Enjoy viewing the elephants at a natural waterhole right in front of the lodge. Watch these impressive creatures whilst they drink only a couple of meters away from you, an unique experience! There’s plenty of other wildlife around on the un-fenced 16000 ha private conservancy. The lack of fences allows all animals to roam freely.

Day 2: Elephant Sands

We will spend the day exploring the park and taking pictures or just relax in the camp trying to take that million dollar elephant close up photo. They have a resident pack of 18 wild dogs and we might be lucky enough to spot.

Day 3: Hunters Road 140 km

The Hunters’ Road – a romantic name for what is still a romantic place. The country on either side of that track is still as wild as when Selous hunted here. Explorers, hunters and traders all made tracks towards the Falls and before long a wagon road ran from the south. The Old Hunters’ Road, as it became known, now forms the border between Botswana and Zimbabwe.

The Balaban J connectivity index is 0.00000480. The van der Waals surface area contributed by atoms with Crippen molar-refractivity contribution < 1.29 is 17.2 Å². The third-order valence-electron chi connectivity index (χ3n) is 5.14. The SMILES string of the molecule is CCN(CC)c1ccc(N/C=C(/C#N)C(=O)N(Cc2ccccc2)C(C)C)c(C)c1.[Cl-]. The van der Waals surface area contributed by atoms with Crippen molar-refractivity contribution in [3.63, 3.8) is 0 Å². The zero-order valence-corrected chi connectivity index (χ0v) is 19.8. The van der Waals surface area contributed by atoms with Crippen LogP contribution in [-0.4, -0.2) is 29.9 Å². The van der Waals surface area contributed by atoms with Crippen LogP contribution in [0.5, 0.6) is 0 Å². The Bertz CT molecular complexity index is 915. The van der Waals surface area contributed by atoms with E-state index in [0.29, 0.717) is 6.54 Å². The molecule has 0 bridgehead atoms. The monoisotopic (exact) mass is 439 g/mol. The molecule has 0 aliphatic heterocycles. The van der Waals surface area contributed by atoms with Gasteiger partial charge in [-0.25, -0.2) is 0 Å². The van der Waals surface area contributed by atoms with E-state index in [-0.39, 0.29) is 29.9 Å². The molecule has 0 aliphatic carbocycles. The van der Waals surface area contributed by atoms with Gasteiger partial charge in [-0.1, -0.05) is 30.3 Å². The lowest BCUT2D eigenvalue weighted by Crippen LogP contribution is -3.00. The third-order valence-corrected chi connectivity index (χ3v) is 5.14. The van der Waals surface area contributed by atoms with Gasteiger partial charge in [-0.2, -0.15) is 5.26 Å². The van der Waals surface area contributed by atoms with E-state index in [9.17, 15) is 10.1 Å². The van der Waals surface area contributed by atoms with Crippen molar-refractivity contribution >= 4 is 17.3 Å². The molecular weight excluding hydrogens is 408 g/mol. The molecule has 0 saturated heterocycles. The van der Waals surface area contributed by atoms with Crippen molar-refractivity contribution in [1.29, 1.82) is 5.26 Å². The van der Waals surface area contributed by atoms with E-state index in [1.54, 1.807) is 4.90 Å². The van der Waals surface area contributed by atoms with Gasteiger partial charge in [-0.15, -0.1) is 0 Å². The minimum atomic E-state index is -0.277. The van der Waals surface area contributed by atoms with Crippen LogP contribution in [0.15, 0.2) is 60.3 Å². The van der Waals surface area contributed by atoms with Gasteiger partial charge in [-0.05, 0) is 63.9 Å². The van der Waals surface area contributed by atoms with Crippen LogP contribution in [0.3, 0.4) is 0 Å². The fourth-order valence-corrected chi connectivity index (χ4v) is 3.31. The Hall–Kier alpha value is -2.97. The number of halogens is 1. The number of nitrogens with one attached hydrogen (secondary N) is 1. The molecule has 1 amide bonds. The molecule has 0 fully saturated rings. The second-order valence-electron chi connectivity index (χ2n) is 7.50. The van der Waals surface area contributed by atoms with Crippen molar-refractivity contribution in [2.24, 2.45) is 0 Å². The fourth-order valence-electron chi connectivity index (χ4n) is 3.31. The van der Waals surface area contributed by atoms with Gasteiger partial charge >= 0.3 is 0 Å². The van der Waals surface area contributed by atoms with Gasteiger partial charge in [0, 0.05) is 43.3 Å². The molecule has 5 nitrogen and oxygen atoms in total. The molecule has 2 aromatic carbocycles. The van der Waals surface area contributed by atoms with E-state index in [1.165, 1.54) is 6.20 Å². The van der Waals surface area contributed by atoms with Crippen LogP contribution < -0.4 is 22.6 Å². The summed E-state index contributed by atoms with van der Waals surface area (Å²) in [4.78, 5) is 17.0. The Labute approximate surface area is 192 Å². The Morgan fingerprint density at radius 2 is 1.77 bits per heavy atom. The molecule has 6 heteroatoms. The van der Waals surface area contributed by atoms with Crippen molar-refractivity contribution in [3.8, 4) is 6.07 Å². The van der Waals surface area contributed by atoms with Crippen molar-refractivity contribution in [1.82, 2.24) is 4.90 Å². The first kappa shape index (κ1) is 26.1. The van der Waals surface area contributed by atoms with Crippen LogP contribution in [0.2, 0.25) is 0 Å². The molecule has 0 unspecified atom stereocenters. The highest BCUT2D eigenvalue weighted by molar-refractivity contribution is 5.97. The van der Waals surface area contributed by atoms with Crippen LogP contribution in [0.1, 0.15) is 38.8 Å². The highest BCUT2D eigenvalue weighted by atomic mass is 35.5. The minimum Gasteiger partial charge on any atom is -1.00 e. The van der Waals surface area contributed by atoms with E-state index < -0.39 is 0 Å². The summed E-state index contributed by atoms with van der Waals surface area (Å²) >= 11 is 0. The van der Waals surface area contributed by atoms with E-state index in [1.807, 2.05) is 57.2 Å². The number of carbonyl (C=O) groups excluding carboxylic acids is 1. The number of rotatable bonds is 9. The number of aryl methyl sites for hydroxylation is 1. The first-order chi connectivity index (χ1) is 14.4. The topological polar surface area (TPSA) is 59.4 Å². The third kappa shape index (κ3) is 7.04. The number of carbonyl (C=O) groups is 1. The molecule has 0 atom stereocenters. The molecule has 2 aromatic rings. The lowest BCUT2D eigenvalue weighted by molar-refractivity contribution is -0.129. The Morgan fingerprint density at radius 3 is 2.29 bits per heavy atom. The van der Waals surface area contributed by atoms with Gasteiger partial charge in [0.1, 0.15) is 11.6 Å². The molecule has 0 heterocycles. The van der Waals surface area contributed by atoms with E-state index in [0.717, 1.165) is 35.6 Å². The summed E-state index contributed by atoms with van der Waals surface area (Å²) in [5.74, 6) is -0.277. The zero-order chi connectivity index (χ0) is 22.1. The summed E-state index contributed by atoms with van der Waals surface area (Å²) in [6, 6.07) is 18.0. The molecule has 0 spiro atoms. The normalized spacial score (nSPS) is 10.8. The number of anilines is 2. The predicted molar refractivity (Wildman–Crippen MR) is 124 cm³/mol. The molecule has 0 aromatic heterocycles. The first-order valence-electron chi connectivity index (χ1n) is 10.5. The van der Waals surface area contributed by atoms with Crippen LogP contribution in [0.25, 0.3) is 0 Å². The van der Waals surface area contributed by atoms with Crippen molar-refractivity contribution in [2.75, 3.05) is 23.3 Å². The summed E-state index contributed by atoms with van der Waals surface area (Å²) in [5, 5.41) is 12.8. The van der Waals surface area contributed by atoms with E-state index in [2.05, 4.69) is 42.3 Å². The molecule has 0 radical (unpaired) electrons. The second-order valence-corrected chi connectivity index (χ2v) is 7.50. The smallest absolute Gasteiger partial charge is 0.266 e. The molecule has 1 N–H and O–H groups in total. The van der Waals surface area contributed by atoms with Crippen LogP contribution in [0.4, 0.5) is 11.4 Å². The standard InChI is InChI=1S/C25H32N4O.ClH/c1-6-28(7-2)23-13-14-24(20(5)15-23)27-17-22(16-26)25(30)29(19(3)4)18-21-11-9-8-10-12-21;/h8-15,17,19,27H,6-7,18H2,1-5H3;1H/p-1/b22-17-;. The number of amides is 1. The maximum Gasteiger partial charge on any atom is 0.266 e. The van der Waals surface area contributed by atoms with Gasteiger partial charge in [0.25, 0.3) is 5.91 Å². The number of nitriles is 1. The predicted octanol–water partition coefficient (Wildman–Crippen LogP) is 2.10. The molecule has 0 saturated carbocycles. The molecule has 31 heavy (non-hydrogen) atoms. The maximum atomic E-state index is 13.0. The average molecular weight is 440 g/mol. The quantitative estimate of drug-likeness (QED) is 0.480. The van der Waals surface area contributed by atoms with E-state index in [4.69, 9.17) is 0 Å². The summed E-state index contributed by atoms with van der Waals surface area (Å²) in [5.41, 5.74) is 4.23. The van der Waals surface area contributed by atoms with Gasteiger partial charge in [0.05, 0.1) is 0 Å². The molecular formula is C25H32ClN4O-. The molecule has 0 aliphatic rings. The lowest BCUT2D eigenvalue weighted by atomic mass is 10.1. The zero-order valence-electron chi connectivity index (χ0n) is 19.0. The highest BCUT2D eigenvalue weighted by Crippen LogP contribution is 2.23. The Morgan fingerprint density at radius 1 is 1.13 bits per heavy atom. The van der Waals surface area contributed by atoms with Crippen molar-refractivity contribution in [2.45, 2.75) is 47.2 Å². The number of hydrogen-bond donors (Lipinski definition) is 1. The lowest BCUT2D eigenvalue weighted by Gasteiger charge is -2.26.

We will “Wild Camp” on this road like the explorers of old. There is some feelings of nostalgia when camping on this road like the old hunters and explorers of the previous century.

Day 4: Kasane 100 km

We will arrive early in Kasane. This will give us the opportunity to do laundry, replenish supplies and some sightseeing of which this town has more than enough. Optional – Sunset boat cruise on the Chobe river.

Day 5: Kasane

Optional – Sunset boat cruise on the Chobe river and or day drive to Chobe

Day 6 

On the banks of the mighty Zambezi river in a small Zambian Village.

Day 7 & 8 Kabula Lodge